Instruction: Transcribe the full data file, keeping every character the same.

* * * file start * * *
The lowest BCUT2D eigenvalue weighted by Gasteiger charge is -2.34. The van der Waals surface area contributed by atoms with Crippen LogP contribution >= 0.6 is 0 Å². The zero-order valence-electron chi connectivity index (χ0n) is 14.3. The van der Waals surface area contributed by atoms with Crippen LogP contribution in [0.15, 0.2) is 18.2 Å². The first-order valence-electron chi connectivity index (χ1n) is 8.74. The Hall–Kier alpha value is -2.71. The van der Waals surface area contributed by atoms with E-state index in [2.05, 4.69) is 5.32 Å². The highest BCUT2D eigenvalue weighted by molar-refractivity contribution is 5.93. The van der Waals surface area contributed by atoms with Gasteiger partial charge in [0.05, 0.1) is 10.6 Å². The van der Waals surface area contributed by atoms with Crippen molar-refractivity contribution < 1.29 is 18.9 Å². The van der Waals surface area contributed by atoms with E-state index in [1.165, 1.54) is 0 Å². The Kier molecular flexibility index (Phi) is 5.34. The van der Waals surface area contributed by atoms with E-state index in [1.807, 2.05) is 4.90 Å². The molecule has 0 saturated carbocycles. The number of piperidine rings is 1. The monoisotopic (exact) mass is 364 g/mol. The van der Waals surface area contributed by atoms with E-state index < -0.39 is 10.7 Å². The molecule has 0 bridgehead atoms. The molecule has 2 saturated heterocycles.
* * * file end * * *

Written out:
The lowest BCUT2D eigenvalue weighted by Gasteiger charge is -2.34. The van der Waals surface area contributed by atoms with Crippen LogP contribution >= 0.6 is 0 Å². The zero-order valence-electron chi connectivity index (χ0n) is 14.3. The van der Waals surface area contributed by atoms with Crippen LogP contribution in [0.15, 0.2) is 18.2 Å². The first-order valence-electron chi connectivity index (χ1n) is 8.74. The Hall–Kier alpha value is -2.71. The van der Waals surface area contributed by atoms with E-state index in [2.05, 4.69) is 5.32 Å². The highest BCUT2D eigenvalue weighted by molar-refractivity contribution is 5.93. The van der Waals surface area contributed by atoms with Gasteiger partial charge in [0.05, 0.1) is 10.6 Å². The van der Waals surface area contributed by atoms with Crippen molar-refractivity contribution < 1.29 is 18.9 Å². The van der Waals surface area contributed by atoms with E-state index in [1.165, 1.54) is 0 Å². The Kier molecular flexibility index (Phi) is 5.34. The van der Waals surface area contributed by atoms with E-state index in [1.807, 2.05) is 4.90 Å². The molecule has 0 saturated carbocycles. The number of piperidine rings is 1. The monoisotopic (exact) mass is 364 g/mol. The van der Waals surface area contributed by atoms with E-state index < -0.39 is 10.7 Å². The molecule has 0 bridgehead atoms. The molecule has 2 saturated heterocycles.